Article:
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Otto Loewi

Published: 02 Jun 2016 in Pharmacology Hall of Fame

Elected in 2016

Born on 3 June 1873 in Frankfurt-am-Main, Germany
Died on 25 December 1961 in New York, USA


  • Regarded as the “father of neuroscience”, Loewi was jointly awarded the 1936 Nobel Prize in Physiology or Medicine for demonstrating the chemical transmission of nerve action. He is better known for how he came up with the idea that won the Nobel Prize than for the discovery itself – apparently, it came to him in a dream:

“The night before Easter Sunday of [1920] I awoke, turned on the light and jotted down a few notes on a tiny slip of thin paper. Then I fell asleep again. It occurred to me at 6.00 o’clock in the morning that during the night I had written down something important, but I was unable to decipher the scrawl. The next night, at 3.00 o’clock, the idea returned. It was the design of an experiment to determine whether or not the hypothesis of chemical transmission that I had uttered 17 years ago was correct. I got up immediately, went to the laboratory, and performed a simple experiment on a frog heart according to the nocturnal design.”

  • His first job was as an assistant in the city hospital at Frankfurt, but he was frustrated as he could not provide effective treatment for tuberculosis or pneumonia patients, so decided to leave clinical science for a basic research position.
  • In 1898, he started working at the laboratory of Hans Meyer at the University of Marburg-an-der-Lahn, where he researched glucose metabolism and nutrition, and demonstrated that animals are able to rebuild proteins from amino acids.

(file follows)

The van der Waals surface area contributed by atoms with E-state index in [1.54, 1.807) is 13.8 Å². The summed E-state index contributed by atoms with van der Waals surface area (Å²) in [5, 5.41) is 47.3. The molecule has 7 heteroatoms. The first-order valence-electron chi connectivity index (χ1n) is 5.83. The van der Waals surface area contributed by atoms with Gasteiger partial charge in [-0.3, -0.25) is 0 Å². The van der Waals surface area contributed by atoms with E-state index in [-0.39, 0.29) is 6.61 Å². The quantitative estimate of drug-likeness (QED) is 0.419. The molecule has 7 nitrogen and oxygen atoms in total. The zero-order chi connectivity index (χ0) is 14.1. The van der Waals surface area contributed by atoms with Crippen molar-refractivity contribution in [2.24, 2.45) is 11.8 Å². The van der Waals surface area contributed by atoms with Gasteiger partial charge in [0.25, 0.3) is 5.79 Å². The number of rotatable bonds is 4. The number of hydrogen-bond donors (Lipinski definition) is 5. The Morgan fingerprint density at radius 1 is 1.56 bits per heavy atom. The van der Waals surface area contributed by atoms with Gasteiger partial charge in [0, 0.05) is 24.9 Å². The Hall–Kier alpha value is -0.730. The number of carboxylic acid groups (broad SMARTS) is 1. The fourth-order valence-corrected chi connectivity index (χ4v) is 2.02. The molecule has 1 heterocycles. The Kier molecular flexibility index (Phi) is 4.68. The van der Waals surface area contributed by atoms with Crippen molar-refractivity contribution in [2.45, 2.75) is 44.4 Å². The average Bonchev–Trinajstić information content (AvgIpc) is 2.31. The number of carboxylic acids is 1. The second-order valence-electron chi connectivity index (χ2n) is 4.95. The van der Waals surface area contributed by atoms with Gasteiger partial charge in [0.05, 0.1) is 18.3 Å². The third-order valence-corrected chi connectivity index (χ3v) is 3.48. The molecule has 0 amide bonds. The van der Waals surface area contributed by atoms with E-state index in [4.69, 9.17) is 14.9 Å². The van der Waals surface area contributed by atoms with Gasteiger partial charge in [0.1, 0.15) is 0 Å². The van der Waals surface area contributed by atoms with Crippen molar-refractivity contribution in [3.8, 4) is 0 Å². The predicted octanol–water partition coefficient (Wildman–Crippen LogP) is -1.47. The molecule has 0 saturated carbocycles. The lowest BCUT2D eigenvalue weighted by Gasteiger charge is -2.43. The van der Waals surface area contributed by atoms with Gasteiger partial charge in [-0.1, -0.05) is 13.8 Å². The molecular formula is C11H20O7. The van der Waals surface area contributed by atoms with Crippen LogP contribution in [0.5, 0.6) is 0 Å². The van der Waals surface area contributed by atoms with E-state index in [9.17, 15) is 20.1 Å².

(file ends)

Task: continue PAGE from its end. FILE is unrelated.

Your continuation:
• In 1908, he became professor of pharmacology at the University of Graz in Austria and of teaching said, “As, to my mind, a lecture should concern itself not only with results, but also with still open questions.”
  • In 1921, he demonstrated that neurons communicate with each other using chemicals known as neurotransmitters through a now famous frog heart experiment. Using the work of his friend Sir Henry Dale, he demonstrated that the substance released by the nerve fibres in his experiment was acetylcholine.
  • He published on a wide range of subjects from digitalis and the kidneys, calcium and strophanthus, adrenaline and cocaine, insulin and carbohydrate metabolism.
  • In 1954, he became a Foreign Member of the Royal Society and was an honorary member of the British Pharmacological Society. His Nobel medal was left to the Royal Society, while the Nobel diploma was bestowed to the University of Graz.

Personal life

  • When the German Army invaded Austria in 1938, Loewi was arrested by the Gestapo and was imprisoned and beaten. An international uproar of scientists led to his release. He was allowed to leave Austria only if he surrendered his Nobel Prize money.  
  • He had originally wanted to spend his life studying the history of art, but was sent to study medicine at the University of Strasbourg (although he barely passed his end-of-year examination, requiring a year of remediation before he was able to complete his training – reportedly because he would skip medical lectures to attend lectures in the humanities).